Something, anything, is vital to distract from the depression that overwhelms me when I finish a manuscript. The end of 6 months of intense concentration, 6 months of living and breathing and dreaming the story arrives and although I know the condition and try to be careful, this time, more than most, I am shattered.
When writing a series the characters stay with you. They change, they develop, in the way friendships do. So saying farewell, even to characters that appear for just one book, hurts. Killing anyone off, even a baddie, hurts.
On this new book, The Low Road, writing the penultimate chapter, work that would normally take 3 or 4 days, took two weeks; not because I didn't know how it would all end, but because I couldn't bring myself to go there, to be there, in that place, in that scene. Dredging up the images was vivid and real and terrifying. I was crying as I typed, tears dropping into the keyboard. And I am the person who creates this. So how come?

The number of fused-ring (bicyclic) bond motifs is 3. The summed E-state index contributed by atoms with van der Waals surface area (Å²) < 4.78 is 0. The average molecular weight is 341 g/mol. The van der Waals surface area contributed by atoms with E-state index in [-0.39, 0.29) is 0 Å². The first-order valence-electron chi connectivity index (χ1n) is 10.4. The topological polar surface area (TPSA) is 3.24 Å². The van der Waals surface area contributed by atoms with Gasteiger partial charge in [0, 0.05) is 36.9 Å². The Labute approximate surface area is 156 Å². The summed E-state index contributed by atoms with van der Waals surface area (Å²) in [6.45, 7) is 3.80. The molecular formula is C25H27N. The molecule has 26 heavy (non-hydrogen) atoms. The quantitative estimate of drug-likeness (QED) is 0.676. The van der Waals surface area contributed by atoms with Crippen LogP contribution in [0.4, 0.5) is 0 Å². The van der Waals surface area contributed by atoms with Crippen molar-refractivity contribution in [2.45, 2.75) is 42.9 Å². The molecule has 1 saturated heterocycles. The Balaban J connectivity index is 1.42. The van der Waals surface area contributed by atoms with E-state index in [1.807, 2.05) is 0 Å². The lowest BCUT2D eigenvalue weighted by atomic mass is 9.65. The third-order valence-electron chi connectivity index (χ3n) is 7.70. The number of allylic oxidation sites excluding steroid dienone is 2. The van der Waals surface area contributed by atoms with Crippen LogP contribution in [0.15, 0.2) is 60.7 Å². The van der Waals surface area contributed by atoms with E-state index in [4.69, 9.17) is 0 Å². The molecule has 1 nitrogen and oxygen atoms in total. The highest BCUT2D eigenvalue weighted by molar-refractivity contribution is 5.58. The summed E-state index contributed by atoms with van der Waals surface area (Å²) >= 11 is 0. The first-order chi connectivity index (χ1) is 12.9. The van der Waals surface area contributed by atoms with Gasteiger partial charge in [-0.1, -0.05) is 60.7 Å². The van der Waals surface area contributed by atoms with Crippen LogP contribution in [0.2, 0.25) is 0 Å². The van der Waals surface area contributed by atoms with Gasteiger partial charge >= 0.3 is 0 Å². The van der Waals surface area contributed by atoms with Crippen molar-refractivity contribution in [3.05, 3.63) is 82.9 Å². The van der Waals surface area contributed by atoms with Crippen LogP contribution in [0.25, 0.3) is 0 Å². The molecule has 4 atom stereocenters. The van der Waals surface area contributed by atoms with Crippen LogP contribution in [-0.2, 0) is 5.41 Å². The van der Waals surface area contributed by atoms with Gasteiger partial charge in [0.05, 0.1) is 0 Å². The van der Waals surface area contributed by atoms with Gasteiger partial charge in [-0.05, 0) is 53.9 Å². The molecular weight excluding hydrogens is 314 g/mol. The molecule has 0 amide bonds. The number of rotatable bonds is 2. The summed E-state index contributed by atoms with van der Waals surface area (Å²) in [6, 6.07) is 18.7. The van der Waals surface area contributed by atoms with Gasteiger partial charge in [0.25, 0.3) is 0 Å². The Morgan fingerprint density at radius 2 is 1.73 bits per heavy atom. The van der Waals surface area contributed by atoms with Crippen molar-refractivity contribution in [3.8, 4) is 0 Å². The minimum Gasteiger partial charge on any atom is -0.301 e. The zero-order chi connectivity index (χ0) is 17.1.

When I hit the send button and the script left for the USA, the first two days were exhilarating. There comes a huge sense of "I've done it!" Then came the loss. Loss of routine. Loss of daily conversations with my dear friends on the Highland Gazette, friends from the town, the glens, friends met, friends yet to meet. The song says "The hills are alive..." For me, the glens are alive. Alive with stories.
This all coincided with the loss of real friends - or perhaps not. Certainly the loss of an old friendship. But if a friend cannot understand how fragile one is when writing, how temporarily neglectful of friends in the realm of this world, then there is nothing I can explain. Conversations with other writers, with artists, with composers, reminds me that this is the price one sometimes pays.
I understand Virginia Woolf. The idea of walking into a river seems an option.
But thankfully, with a huge mental effort, and the love of real friends, it dissipates.
So with love, and meditation, and massage, and sleep, you slowly recover.
Until next time.
Aa' the best.